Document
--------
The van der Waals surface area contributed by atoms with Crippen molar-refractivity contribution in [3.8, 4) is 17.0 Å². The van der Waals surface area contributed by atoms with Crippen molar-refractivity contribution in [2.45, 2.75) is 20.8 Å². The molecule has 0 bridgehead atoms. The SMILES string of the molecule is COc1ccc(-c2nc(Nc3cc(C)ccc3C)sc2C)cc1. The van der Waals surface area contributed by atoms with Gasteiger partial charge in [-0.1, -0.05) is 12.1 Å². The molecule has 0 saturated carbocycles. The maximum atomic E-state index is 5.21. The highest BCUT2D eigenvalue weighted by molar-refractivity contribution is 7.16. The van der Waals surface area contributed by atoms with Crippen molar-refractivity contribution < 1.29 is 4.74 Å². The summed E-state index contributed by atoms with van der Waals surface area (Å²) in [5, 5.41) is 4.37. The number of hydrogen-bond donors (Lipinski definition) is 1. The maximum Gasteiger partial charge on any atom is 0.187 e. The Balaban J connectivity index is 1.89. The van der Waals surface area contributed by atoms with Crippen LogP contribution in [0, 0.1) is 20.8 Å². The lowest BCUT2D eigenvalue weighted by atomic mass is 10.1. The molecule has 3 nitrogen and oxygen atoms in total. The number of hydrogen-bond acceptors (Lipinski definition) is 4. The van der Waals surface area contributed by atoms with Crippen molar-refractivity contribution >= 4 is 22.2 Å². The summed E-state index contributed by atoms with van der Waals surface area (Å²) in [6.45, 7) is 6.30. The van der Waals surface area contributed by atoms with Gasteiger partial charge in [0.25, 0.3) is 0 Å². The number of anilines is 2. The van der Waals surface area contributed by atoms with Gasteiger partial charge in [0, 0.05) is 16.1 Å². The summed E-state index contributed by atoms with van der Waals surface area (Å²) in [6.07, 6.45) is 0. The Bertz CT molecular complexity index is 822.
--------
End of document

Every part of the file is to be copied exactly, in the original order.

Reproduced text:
The van der Waals surface area contributed by atoms with Crippen molar-refractivity contribution in [3.8, 4) is 17.0 Å². The van der Waals surface area contributed by atoms with Crippen molar-refractivity contribution in [2.45, 2.75) is 20.8 Å². The molecule has 0 bridgehead atoms. The SMILES string of the molecule is COc1ccc(-c2nc(Nc3cc(C)ccc3C)sc2C)cc1. The van der Waals surface area contributed by atoms with Gasteiger partial charge in [-0.1, -0.05) is 12.1 Å². The molecule has 0 saturated carbocycles. The maximum atomic E-state index is 5.21. The highest BCUT2D eigenvalue weighted by molar-refractivity contribution is 7.16. The van der Waals surface area contributed by atoms with Crippen molar-refractivity contribution < 1.29 is 4.74 Å². The summed E-state index contributed by atoms with van der Waals surface area (Å²) in [5, 5.41) is 4.37. The number of hydrogen-bond donors (Lipinski definition) is 1. The maximum Gasteiger partial charge on any atom is 0.187 e. The Balaban J connectivity index is 1.89. The van der Waals surface area contributed by atoms with Crippen LogP contribution in [0, 0.1) is 20.8 Å². The lowest BCUT2D eigenvalue weighted by atomic mass is 10.1. The molecule has 3 nitrogen and oxygen atoms in total. The number of hydrogen-bond acceptors (Lipinski definition) is 4. The van der Waals surface area contributed by atoms with Crippen molar-refractivity contribution >= 4 is 22.2 Å². The summed E-state index contributed by atoms with van der Waals surface area (Å²) in [6.45, 7) is 6.30. The van der Waals surface area contributed by atoms with Gasteiger partial charge in [0.25, 0.3) is 0 Å². The number of anilines is 2. The van der Waals surface area contributed by atoms with Gasteiger partial charge in [0, 0.05) is 16.1 Å². The summed E-state index contributed by atoms with van der Waals surface area (Å²) in [6.07, 6.45) is 0. The Bertz CT molecular complexity index is 822.